[Editor’s note: Merry Christmas! This week, we’re taking time off to focus on our loved ones, so we are sharing some of our favorite stories from this year. Keep an eye out for our top features from the archives as we rest and get ready for a brilliant 2018! Cheers, from Candy and the entire staff at CandysDirt.com!]
From Eric Prokesh: Sometimes it’s difficult to find 500 words to write about a particular listing. And then there are the rare properties about which one can’t say enough. I didn’t have to think twice about which post I wanted to rerun during our little editorial break this week. The A. Quincy Jones at 4167 Charron Lane has it all. With a proud past and almost 70 years of age, it still boldly and freshly proclaims the future. I described it as Fort Worth’s most beautiful and storied orphan in my May write up. Having sat empty, on and off the market for years, team Tina McMakin and Alyson French were enlisted to breath life into this architectural treasure. The result? Three months after staging, the orphan was at long last adopted at full price.
A. Quincy Jones’ architectural masterpiece at 4167 Charron Lane is likely Fort Worth’s most beautiful and storied orphan. Houses by the venerated modernist architect are so sought after in his native Los Angles, that they are snapped up by the rich and famous as soon as they hit the market. Jennifer Aniston paid $22 million for hers. Courtney Cox lives in one. Seasoned star flipper, Ellen Degeneres banked 15 million dollars, selling her A. Quincy Jones-designed house, to Napster founder Sean Parker for a staggering 55 million dollars, after holding it for less than one year .
Back in Fort Worth, this A. Quincy Jones gem has enjoyed a glamorous past and faced an uncertain future. Built in 1953 by oil man Andrew Fuller, who had ties to Los Angeles, the home once hosted Hollywood luminaries like Jimmy Stewart and Joan Crawford. Joan would have felt perfectly comfortable here with an interior executed by her own designer and friend, Billy Haines, whose career she helped launch. Amon Carter III, son of the Fort Worth Star-Telegram publisher and grandson of the legendary mayor, also lived here.
More recently, the house faced a precarious fate. Standing unoccupied for four years, under bank trusteeship, the house fell into disrepair. Historic Fort Worth put it on their endangered list in 2012 when it faced near certain demolition. It found a buyer in that year willing to repair the roof, restore woodwork damaged by water, and to install a modern, efficient, HVAC system.
And, there is so much which is unique and beautiful to revel in here, composed as it is, of an original architectural vocabulary of varied geometrically shaped spaces, including circles, trapezoids, and even rhombuses. In the public rooms, ceilings soar to a celestial 20 feet.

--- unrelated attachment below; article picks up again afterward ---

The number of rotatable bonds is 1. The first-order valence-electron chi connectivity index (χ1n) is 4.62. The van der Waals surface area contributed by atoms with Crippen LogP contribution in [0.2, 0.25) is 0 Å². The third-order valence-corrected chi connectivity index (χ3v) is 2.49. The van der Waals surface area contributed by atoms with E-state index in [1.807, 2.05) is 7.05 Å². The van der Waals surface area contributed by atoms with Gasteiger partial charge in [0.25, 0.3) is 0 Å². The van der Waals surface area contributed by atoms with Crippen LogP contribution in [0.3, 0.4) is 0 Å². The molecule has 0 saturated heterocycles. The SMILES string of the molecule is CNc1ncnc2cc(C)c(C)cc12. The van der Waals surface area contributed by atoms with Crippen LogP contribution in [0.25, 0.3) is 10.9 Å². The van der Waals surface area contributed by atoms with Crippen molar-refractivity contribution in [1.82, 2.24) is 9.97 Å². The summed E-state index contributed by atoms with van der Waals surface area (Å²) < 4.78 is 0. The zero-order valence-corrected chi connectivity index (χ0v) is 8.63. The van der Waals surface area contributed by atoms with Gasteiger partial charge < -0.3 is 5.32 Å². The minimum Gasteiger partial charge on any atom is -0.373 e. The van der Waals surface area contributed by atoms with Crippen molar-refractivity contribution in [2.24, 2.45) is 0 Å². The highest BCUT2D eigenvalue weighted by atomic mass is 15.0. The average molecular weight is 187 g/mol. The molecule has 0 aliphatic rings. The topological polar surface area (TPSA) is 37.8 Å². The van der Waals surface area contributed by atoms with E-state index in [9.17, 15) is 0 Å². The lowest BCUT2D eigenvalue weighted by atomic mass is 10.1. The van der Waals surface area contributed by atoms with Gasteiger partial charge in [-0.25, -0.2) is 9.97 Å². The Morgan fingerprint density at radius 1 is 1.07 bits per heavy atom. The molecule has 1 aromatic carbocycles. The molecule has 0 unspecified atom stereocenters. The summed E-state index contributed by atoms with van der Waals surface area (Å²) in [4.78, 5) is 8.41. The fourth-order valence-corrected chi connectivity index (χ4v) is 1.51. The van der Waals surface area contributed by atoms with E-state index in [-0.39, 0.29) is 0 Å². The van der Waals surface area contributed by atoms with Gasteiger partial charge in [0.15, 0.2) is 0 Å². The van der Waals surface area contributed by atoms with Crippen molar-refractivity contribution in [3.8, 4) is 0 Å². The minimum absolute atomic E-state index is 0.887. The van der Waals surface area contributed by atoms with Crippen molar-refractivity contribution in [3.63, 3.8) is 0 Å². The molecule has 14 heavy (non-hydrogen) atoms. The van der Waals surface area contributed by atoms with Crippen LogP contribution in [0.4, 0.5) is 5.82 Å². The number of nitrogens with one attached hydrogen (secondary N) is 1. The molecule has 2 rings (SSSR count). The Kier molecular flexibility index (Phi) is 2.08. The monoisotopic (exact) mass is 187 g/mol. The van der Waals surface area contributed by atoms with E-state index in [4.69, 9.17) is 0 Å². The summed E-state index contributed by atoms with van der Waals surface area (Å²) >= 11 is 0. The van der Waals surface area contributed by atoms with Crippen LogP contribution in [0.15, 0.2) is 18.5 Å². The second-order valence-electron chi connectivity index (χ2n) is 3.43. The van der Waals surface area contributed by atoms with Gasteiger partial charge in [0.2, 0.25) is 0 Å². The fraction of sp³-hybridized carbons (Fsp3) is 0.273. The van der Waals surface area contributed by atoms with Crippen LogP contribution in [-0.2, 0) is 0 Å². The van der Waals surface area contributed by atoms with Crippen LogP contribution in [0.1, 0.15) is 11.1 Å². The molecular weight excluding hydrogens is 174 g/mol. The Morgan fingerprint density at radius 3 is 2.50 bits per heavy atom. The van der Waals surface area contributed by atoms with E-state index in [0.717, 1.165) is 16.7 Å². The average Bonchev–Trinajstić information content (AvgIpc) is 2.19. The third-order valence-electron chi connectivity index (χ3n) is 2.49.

Materials are nothing short of luxurious. Exquisite, walnut, parquetry floors have been brought back to their original glory. A rich repertoire of stone adds texture to the composition. Storage is carved out, wherever possible, from the walls hiding behind modular doors.
A small study features a unique built-in desk, which floats into the room.
The spacious master bedroom has abundant storage and a fireplace. Floor-to-ceiling windows frame views of the extensive grounds.
Would anyone contemplate altering this near-perfect master bath? The understated yet rich wood work and cabinetry remind me of the best interior fittings of luxury retailer Barney’s.
Equally refreshing is the vast, all-white kitchen. Even the mega Viking range is enameled white — so much easier to maintain than brushed stainless.
Exterior courts and hardscape are rife with details creating unique vignettes. This calming fountain is an enchanting piece of outdoor sculpture.
Stone-faced pillars with masonry planter boxes march down the back of the structure in a forceful rhythm.
Once occupying over 17 acres in Ridglea, the house now sits on two and one half acres. There is a 50-foot pool in back.
Now returning to our story. The house Andrew Fuller built at 4167 Charron Lane has been on and off the market for the last four years, failing, once again, to find a buyer — baffling, given the current craze for midcentury modern — in this instance, classic modern, because it looks so now. And speaking of now, current construction costs of houses of this caliber would run to at least $800 per square foot. At $1.35 million, the 6,012-square-foot house clocks in at a mere $225. Add in the additional 1,500 square feet taken from the former garage, a huge two-and-one-half-acre city lot, and this four-bedroom, four-and-one-half-bath house begins to look like a bargain, conservatively priced at land value.
The house has just been staged by AЯRANGE with new photography to follow, which may do the trick. Ms. Aniston: would you consider selling your LA spread, pocketing $20 million, and commuting to work from Panther City?
Listing agent Clay Brants of Briggs Freeman Sotheby’s is offering 4167 Charron Lane for $1.35 million.
Eric Prokesh is an interior designer whose work has appeared on HGTV, and in books and publications including D Home, Southern Accents, House Beautiful, and House and Garden. In January 2005, HG named Eric one of the 50 tastemakers in America and D Home has included him as one of Dallas’ Best Designers for 10 years. Having lived most of his life in Dallas, he now calls Fort Worth home and is one of our experts on beautiful Fort Worth Dirt.